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A Mother's Love

A Mother's Love

I answered the phone, and heard your voice again
But this call was different; I could hear your pain.
The words that you spoke haunt me to this day.
I thought that I could love you enough to make you want to stay.

I tried to encourage you with loving words a mom should say.
How could I have ever known you would end your life this way?
Your world held everything, or so it seemed to me,
But the pain and the hopelessness were all part of your misery.

I was sure that you could cope with whatever came your way,
Never doubting that a mother’s love could make you want to stay.
True love, a home and happiness, all these belonged to you
But behind your brilliant smile more despair than anyone knew.

Waiting for a call from you through long hours the next day;
Sure that I could love you enough to make you want to stay.
When I heard three car doors slam, my feet hit the floor.
Three officers were on the porch knocking gently at my door.

Their words were so surreal all I could do was pray
And look to God for answers for why you couldn’t stay.
“Go fast—take chances,” that’s how you used to live
Eager to take everything that this life had to give.

But somewhere life turned sad, and you couldn’t face another day.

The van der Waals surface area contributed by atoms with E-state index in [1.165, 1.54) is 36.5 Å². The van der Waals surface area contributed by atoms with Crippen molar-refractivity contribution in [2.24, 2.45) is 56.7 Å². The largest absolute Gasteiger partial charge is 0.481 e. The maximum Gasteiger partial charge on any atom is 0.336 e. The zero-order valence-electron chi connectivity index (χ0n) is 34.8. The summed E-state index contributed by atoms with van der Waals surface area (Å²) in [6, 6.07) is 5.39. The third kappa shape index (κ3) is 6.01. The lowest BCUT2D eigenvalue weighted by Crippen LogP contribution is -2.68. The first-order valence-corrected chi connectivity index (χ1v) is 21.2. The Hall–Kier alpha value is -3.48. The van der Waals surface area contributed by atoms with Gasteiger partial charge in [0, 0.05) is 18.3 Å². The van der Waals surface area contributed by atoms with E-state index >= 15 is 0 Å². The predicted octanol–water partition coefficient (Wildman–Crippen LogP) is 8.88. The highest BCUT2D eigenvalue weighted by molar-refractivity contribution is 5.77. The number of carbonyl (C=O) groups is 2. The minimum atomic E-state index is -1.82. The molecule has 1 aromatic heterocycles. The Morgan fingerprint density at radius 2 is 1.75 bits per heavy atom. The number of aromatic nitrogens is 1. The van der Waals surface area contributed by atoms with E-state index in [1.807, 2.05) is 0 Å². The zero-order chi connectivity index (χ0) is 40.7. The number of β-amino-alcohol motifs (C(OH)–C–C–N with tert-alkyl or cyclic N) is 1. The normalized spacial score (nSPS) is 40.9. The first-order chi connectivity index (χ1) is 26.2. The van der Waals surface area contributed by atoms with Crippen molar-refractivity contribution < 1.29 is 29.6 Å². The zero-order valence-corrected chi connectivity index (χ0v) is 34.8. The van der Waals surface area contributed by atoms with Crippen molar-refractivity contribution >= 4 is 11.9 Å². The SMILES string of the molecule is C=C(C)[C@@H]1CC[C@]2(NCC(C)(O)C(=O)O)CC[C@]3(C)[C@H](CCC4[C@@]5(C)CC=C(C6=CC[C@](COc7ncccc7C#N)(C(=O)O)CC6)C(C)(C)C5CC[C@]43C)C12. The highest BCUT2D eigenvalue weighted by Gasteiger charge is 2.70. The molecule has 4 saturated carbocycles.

How will I ever understand why you couldn’t stay?
Memories unfulfilled, loving words left unsaid
All of these realities spinning ‘round my head.
I watch your friends get married; I hold their babies, feel their love,
Knowing that you see all of this from your new home up above.

I miss your bear hugs and your smiles, and I ache to hear your voice.
Yet I know that in your heart you felt you had no choice.
And, as I am still grieving, getting through day by day,
Loving you, somehow accepting, I couldn’t make you want to stay.

With Love From Mom
To Luke, Forever My Leprechaun,
March 17, 1978—October 21, 2008

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About the Author

Bev, who has been married to her high-school sweetheart for forty years has spent her entire life in northern Wisconsin. Her surviving son, Jesse, is married and has two small children. A major part of Bev’s personal journey in accepting Luke’s suicide has been in her search for groups and people with whom she can share her story. She is active in and in a local Survivors of Suicide support group in Rhinelander, Wisconsin. In addition to Luke’s death, she is the survivor of the 1989 suicide of her brother, Dale.